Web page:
Chicago-based Invenergy Wind Development LLC, the owner of Montana's second-largest wind farm, is planning to construct two additional wind facilities in the Great Falls region and has agreed to co-develop and co-finance a new transmission line needed to ship the power to market. ...The 350-megawatts Invenergy plans to ship on the line would be generated at wind farms the company has in the works near Belt and Cut Bank, Jacobson said. Construction is expected to begin in two to five years.
Articles filed under Transmission from Montana
The United States Department of Interior, Bureau of Land Management, and the Montana Department of Environmental Quality (MDEQ) have pushed back the date for a joint draft Environmental Impact Statement (EIS) for the proposed Mountain States Transmission Intertie (MSTI) Project. ...A 90-day comment period will follow the release of the draft EIS.
As huge power line projects in Montana are being pitched as the catalyst for a new wave of wind power development, Public Service Commissioner Brad Molnar, R-Laurel, is asking whether these lines might end up harming Montana electricity consumers. Molnar has been traveling the state and writing newspaper columns, arguing that the lines could lead to higher rates for Montanans.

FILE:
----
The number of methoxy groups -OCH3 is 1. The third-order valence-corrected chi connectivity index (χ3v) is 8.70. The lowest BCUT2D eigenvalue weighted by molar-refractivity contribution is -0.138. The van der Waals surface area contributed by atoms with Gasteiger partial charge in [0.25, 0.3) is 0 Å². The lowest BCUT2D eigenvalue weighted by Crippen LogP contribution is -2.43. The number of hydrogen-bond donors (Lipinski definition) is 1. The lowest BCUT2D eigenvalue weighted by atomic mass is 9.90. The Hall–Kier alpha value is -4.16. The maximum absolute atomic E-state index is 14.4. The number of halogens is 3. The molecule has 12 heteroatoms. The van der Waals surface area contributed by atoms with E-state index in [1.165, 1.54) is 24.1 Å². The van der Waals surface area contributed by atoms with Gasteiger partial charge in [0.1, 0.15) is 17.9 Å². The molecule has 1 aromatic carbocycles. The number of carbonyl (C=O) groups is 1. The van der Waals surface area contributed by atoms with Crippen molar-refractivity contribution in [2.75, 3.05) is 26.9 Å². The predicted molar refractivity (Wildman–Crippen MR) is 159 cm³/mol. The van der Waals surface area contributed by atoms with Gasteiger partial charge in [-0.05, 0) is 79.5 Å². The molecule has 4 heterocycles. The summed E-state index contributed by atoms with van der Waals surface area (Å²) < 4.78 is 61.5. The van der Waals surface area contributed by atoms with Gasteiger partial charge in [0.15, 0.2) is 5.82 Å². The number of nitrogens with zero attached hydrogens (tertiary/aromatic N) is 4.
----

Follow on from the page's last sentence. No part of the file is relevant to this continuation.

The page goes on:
A biting wind whipped across the snow-covered Montana prairie as Clayton Larsen and John Mattheis took soil samples from 30 feet below the surface north of Conrad late last week. The men, who work for SK Geotechnical in Billings, are helping to build the $215 million, 230-kilovolt Montana Alberta Tie Line - a transmission line that could be the key to the future of wind development in the region.
Canadian and Irish companies announced plans Friday to build a 100-mile-long power line in Montana that could prompt construction of wind farms in the Great Falls area by giving developers access to large out-of-state markets hungry for renewable energy. ...Construction of the transmission line would spur the construction of wind projects near it, Jamison said. Gaelectric is studying wind farm construction at several sites across the state, including near Fort Benton and Havre.
A Canadian transmission company and an Irish wind developer said Friday they are teaming up to pursue a central Montana power project that could result in at least $1 billion worth of new wind energy in the Great Falls area. If the project succeeds, it would give Montana's burgeoning wind energy industry room to grow - an expansion that to date has been limited by a lack of lines to move power out of the state.
A Canadian company is seeking wind power developers to move electricity along a pair of $3 billion transmission lines in Montana and Wyoming -- potentially spurring a major increase in renewable power exported from the Rockies to the Southwest. The two lines would move 3,000 megawatts of power from each state. That's more than three times as much wind power as Wyoming currently produces and eight times what Montana has.